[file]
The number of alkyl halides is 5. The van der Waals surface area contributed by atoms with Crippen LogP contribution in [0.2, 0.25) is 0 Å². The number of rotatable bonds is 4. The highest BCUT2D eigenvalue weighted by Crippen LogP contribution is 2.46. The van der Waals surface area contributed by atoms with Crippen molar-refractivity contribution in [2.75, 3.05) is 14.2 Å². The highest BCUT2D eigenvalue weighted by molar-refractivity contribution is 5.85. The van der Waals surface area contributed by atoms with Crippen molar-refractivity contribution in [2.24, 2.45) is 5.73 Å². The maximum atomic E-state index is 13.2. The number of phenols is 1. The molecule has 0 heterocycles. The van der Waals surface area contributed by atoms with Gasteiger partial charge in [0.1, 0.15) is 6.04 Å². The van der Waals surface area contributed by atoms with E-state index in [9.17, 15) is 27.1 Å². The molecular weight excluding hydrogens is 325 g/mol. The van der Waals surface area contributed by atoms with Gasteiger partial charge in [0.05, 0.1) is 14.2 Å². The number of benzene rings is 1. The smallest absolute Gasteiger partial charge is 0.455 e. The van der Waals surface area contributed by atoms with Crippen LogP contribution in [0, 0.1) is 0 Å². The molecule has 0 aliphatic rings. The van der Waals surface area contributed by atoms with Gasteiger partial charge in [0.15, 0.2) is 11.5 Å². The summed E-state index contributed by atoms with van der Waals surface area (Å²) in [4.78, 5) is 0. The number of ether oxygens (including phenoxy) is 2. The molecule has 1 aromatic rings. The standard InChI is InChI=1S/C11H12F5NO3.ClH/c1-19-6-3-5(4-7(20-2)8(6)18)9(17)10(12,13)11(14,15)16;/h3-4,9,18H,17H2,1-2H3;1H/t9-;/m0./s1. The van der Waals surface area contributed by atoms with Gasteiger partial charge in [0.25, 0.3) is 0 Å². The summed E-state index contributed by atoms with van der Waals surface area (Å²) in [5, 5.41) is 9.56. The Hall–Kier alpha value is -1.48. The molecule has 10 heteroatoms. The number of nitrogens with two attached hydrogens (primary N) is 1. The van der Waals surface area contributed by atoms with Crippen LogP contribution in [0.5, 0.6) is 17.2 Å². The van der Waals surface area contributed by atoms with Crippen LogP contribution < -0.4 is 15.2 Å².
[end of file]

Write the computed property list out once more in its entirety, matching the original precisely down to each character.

The number of alkyl halides is 5. The van der Waals surface area contributed by atoms with Crippen LogP contribution in [0.2, 0.25) is 0 Å². The number of rotatable bonds is 4. The highest BCUT2D eigenvalue weighted by Crippen LogP contribution is 2.46. The van der Waals surface area contributed by atoms with Crippen molar-refractivity contribution in [2.75, 3.05) is 14.2 Å². The highest BCUT2D eigenvalue weighted by molar-refractivity contribution is 5.85. The van der Waals surface area contributed by atoms with Crippen molar-refractivity contribution in [2.24, 2.45) is 5.73 Å². The maximum atomic E-state index is 13.2. The number of phenols is 1. The molecule has 0 heterocycles. The van der Waals surface area contributed by atoms with Gasteiger partial charge in [0.1, 0.15) is 6.04 Å². The van der Waals surface area contributed by atoms with E-state index in [9.17, 15) is 27.1 Å². The molecular weight excluding hydrogens is 325 g/mol. The van der Waals surface area contributed by atoms with Gasteiger partial charge in [0.05, 0.1) is 14.2 Å². The number of benzene rings is 1. The smallest absolute Gasteiger partial charge is 0.455 e. The van der Waals surface area contributed by atoms with Crippen LogP contribution in [0, 0.1) is 0 Å². The molecule has 0 aliphatic rings. The van der Waals surface area contributed by atoms with Gasteiger partial charge in [0.15, 0.2) is 11.5 Å². The summed E-state index contributed by atoms with van der Waals surface area (Å²) in [4.78, 5) is 0. The number of ether oxygens (including phenoxy) is 2. The molecule has 1 aromatic rings. The standard InChI is InChI=1S/C11H12F5NO3.ClH/c1-19-6-3-5(4-7(20-2)8(6)18)9(17)10(12,13)11(14,15)16;/h3-4,9,18H,17H2,1-2H3;1H/t9-;/m0./s1. The van der Waals surface area contributed by atoms with Gasteiger partial charge in [0.25, 0.3) is 0 Å². The summed E-state index contributed by atoms with van der Waals surface area (Å²) in [5, 5.41) is 9.56. The Hall–Kier alpha value is -1.48. The molecule has 10 heteroatoms. The number of nitrogens with two attached hydrogens (primary N) is 1. The van der Waals surface area contributed by atoms with Crippen LogP contribution in [0.5, 0.6) is 17.2 Å². The van der Waals surface area contributed by atoms with Crippen LogP contribution < -0.4 is 15.2 Å².